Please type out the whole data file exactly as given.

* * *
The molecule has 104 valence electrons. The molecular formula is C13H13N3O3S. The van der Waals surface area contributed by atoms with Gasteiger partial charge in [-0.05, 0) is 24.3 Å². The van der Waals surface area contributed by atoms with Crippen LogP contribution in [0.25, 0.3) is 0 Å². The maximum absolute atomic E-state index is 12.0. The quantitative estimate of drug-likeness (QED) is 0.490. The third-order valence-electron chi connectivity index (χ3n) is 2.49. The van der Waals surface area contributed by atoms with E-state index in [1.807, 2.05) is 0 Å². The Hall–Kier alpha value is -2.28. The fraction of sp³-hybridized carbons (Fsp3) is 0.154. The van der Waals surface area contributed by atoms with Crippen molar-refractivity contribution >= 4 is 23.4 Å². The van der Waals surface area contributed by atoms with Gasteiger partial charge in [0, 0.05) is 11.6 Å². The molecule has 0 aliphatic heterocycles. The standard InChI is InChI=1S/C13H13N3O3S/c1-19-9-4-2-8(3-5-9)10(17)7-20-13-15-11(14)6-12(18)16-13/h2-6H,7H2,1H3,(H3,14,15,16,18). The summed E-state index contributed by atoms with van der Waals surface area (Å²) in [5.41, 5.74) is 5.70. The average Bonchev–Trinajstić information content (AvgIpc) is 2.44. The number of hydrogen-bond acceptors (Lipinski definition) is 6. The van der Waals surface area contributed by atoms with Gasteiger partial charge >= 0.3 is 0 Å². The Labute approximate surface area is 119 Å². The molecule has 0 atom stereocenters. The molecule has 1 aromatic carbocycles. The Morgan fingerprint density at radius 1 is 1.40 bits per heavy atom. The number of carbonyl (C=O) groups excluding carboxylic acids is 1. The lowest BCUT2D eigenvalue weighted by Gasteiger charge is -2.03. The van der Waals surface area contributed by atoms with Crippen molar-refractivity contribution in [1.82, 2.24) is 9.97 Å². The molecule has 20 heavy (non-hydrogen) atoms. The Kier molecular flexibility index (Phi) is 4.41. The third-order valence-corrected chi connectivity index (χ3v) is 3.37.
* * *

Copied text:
The molecule has 104 valence electrons. The molecular formula is C13H13N3O3S. The van der Waals surface area contributed by atoms with Gasteiger partial charge in [-0.05, 0) is 24.3 Å². The van der Waals surface area contributed by atoms with Crippen LogP contribution in [0.25, 0.3) is 0 Å². The maximum absolute atomic E-state index is 12.0. The quantitative estimate of drug-likeness (QED) is 0.490. The third-order valence-electron chi connectivity index (χ3n) is 2.49. The van der Waals surface area contributed by atoms with E-state index in [1.807, 2.05) is 0 Å². The Hall–Kier alpha value is -2.28. The fraction of sp³-hybridized carbons (Fsp3) is 0.154. The van der Waals surface area contributed by atoms with Crippen molar-refractivity contribution >= 4 is 23.4 Å². The van der Waals surface area contributed by atoms with Gasteiger partial charge in [0, 0.05) is 11.6 Å². The molecule has 0 aliphatic heterocycles. The standard InChI is InChI=1S/C13H13N3O3S/c1-19-9-4-2-8(3-5-9)10(17)7-20-13-15-11(14)6-12(18)16-13/h2-6H,7H2,1H3,(H3,14,15,16,18). The summed E-state index contributed by atoms with van der Waals surface area (Å²) in [5.41, 5.74) is 5.70. The average Bonchev–Trinajstić information content (AvgIpc) is 2.44. The number of hydrogen-bond acceptors (Lipinski definition) is 6. The van der Waals surface area contributed by atoms with Gasteiger partial charge >= 0.3 is 0 Å². The Labute approximate surface area is 119 Å². The molecule has 0 atom stereocenters. The molecule has 1 aromatic carbocycles. The Morgan fingerprint density at radius 1 is 1.40 bits per heavy atom. The number of carbonyl (C=O) groups excluding carboxylic acids is 1. The lowest BCUT2D eigenvalue weighted by Gasteiger charge is -2.03. The van der Waals surface area contributed by atoms with Crippen molar-refractivity contribution in [1.82, 2.24) is 9.97 Å². The molecule has 20 heavy (non-hydrogen) atoms. The Kier molecular flexibility index (Phi) is 4.41. The third-order valence-corrected chi connectivity index (χ3v) is 3.37.